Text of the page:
[The following is reposted from the Acton Institute’s blog:]
In a lecture at Acton University titled “Business and the Common Good,” Dr. Scott Rae of Biola University examined the role of business in serving the common good.
Rae began by examining some of the common criticisms lobbed against business, namely, that it promotes greed, inequality, and consumerism. As Michael Miller often notes, these are human vices, not economic ones, and thus business, properly understood, is not immoral in and of itself.
On the contrary, business has great potential for serving and contributing to the common good. Though some believe profit-seeking enterprises are only valuable insofar as they can “give something back” out of what’s leftover, Rae emphasized how business advances the common good right from the get-go.
Rae offers four primary ways this occurs:
- By peaceably providing needed goods and services that allow human beings to flourish and enhance their well being
- By providing meaningful work that allows human beings to flourish and enhances their well being
- By facilitating wealth creation and economic growth
- By enabling the poor to lift themselves out of poverty
By leveraging business, we not only yield profits that can be used for the glory of God outside of business, we can serve our neighbors in the here and now. “God is not just redeeming individuals,” Rae concluded. “He is redeeming all of creation. He is redeeming the marketplace.”
To listen to Rae’s lecture, you can purchase “Business and the Common Good” here.
Purchase Rae’s book, Business for the Common Good: A Christian Vision for the Marketplace
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I’d like to share part of a fascinating article (thanks to Drew Cleveland of the Kern Family Foundation for bringing this to my attention) on the special “body knowledge” and skills required of the long-haul truck driver. It’s called “Dignity and the Professionalized Body: Truck Driving in the Age of Instant Gratification” and is by Benjamin H. Snyder. I find it eye-opening, compelling, even moving. It is an excellent specimen of the journalistic species of the “creative nonfiction” genus.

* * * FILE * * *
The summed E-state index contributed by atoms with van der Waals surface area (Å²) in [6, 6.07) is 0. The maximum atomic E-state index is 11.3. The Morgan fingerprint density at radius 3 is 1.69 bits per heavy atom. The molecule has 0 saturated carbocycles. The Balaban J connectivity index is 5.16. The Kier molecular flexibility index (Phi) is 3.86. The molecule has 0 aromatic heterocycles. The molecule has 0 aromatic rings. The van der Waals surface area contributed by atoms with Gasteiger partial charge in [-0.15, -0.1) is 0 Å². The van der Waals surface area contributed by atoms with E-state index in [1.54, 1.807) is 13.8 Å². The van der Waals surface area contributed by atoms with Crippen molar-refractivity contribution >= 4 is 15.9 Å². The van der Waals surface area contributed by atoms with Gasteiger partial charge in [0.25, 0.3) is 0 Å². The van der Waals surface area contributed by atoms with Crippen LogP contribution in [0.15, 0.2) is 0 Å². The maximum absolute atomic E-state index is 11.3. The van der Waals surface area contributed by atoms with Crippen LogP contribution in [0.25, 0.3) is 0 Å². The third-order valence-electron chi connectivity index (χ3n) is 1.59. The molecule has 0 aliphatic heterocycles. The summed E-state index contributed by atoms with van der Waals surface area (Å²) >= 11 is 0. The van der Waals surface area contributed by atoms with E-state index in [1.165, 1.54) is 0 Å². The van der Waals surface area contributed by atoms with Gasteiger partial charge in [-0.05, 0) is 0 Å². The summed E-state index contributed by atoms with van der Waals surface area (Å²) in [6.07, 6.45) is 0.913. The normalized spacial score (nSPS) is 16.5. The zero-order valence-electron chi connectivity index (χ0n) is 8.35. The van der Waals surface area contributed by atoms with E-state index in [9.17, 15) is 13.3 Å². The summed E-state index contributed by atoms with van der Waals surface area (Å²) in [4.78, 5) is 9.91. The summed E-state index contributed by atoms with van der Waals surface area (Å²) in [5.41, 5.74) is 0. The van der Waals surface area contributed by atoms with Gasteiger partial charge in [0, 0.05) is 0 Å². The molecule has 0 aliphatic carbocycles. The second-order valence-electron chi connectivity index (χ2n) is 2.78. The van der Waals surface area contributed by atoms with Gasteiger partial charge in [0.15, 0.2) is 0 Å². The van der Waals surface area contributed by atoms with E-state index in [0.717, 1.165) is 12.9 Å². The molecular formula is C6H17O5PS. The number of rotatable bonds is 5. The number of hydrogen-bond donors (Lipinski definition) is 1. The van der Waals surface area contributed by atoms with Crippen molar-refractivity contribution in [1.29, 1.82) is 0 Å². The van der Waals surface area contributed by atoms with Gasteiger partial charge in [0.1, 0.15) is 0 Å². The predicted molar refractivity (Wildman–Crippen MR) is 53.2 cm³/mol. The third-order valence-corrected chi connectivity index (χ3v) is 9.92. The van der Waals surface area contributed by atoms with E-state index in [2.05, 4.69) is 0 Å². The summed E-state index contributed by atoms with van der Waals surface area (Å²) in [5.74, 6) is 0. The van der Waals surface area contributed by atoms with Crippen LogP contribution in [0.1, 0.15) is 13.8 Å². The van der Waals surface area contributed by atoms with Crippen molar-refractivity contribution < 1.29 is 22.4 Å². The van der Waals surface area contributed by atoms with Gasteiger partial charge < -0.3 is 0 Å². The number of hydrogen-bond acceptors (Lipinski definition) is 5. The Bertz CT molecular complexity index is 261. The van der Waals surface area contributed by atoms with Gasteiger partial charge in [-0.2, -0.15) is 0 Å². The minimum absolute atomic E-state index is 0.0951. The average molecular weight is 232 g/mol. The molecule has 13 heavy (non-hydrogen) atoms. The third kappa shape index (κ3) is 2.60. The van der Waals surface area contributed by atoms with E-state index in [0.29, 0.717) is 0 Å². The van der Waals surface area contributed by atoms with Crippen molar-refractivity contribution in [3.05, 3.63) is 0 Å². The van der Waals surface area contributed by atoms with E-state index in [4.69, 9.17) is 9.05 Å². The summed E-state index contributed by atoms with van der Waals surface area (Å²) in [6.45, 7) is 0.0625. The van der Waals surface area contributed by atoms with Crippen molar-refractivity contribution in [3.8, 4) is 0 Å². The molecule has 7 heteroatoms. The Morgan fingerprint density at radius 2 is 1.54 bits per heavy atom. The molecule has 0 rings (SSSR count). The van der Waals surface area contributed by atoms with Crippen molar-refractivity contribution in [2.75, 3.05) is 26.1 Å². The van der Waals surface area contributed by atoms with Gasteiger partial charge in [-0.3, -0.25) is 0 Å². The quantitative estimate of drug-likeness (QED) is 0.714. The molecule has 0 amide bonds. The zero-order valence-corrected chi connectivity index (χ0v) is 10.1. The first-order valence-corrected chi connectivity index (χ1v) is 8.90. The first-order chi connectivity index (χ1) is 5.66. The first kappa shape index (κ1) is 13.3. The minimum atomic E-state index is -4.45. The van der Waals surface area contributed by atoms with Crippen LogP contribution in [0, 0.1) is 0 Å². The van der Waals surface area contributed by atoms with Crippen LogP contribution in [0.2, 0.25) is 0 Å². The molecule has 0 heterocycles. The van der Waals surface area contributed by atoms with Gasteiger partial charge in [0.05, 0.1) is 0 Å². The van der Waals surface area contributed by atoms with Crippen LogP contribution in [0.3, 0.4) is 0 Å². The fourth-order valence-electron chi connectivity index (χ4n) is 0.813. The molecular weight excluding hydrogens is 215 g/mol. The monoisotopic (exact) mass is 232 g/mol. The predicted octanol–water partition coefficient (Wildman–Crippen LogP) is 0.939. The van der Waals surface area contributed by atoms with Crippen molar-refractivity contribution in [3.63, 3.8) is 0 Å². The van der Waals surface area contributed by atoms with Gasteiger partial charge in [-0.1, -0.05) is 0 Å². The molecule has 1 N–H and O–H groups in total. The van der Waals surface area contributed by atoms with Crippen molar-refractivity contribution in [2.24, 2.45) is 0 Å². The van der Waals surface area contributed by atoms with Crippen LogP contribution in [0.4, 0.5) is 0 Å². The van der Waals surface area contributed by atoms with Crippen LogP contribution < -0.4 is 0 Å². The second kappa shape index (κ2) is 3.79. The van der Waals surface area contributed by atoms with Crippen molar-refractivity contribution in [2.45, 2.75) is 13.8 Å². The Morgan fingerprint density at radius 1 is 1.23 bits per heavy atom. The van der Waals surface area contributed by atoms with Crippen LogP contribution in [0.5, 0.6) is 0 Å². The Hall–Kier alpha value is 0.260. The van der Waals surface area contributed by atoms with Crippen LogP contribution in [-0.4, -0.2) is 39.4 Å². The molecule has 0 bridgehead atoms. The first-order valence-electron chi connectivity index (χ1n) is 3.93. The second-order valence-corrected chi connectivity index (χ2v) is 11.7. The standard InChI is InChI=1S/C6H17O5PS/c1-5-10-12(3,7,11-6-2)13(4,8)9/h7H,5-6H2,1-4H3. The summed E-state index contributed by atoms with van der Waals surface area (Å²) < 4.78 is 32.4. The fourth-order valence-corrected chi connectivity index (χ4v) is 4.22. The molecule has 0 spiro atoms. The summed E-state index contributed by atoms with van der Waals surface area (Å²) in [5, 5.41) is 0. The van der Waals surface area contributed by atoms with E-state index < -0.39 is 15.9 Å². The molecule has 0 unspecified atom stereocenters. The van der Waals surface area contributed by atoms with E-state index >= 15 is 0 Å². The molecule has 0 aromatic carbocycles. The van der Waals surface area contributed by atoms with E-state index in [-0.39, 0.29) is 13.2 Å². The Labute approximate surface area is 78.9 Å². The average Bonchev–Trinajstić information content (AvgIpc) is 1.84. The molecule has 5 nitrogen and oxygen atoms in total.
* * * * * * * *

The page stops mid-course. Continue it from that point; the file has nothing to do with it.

The article sure made me stop and think of the ease with which I hit that “order” button in Amazon.com. I sure don’t think about what the truck driver will quite possibly go through to get that package to me, or indeed the indignities he will suffer as he does so. Here’s a taste of the article, which is from UVA‘s Hedgehog Review. For the whole thing, go here.
3:32 a.m. Over the last hour and a half, we have stopped at three more truck stops and one rest area. They have all been completely full. We pull into another truck stop—a fifth attempt at parking tonight. Yet again, it is full. Alvaro tries to remain optimistic. He turns to me with a wry smile and says, “looks like we’re going to Little Rock, man!” Continue reading
Posted in Work with purpose
Tagged business, dignity, driving, economics, embodiedness, embodiment, Transportation and Logistics, truck driving, trucking, vocation, work
If you’re interested in the new global movement of “Business as Mission,” Mats Tunehag is your guy. He is Senior Associate on Business as Mission for both the Lausanne Movement and for the World Evangelical Alliance Mission Commission, and founder and co-leader of the first global think tank on Business as Mission (now in its second multi-year session). Recently on his blog, and re-posted on the Bam Think Tank blog, Mats gave us a pithy but penetrating run-down of 12 dimensions of BAM.
In case you haven’t run across the term before, before I share a summary of Tunehag’s piece, here is how BAM is defined at http://www.businessasmission.com: Continue reading
Looking south from Top of the Rock, New York City (Photo credit: Wikipedia)
Here’s a fascinating article on a Manhattan network that funds Christian-owned startup companies. And not surprisingly (to me), Tim Keller’s Redeemer Presbyterian Church is involved, providing seed funding to a bunch of startups already.
A couple of snippets, then the link:
The scene at the Faith and Tech meetup group is part of a small subculture of the tech world that supports Christian entrepreneurs. In contrast to the hard-partying, get-rich-fast lifestyle portrayed in a new Bravo reality show on Silicon Valley, these entrepreneurs and investors not only pray together, but also give financial support to faith-based startups and discuss how to build religious companies that are both financially successful and socially responsible.
. . .
In New York City, Redeemer Presbyterian Church has funded 20 startups over the past seven years as part of its annual small business competition. The church sees its investments as an outgrowth of its mission to serve the city, said Calvin Chin, director of entrepreneurship initiatives at Redeemer. To enter the competition, the business founder must be Christian — a rule meant to ensure that each startup operates in line with church values, Chin said. Continue reading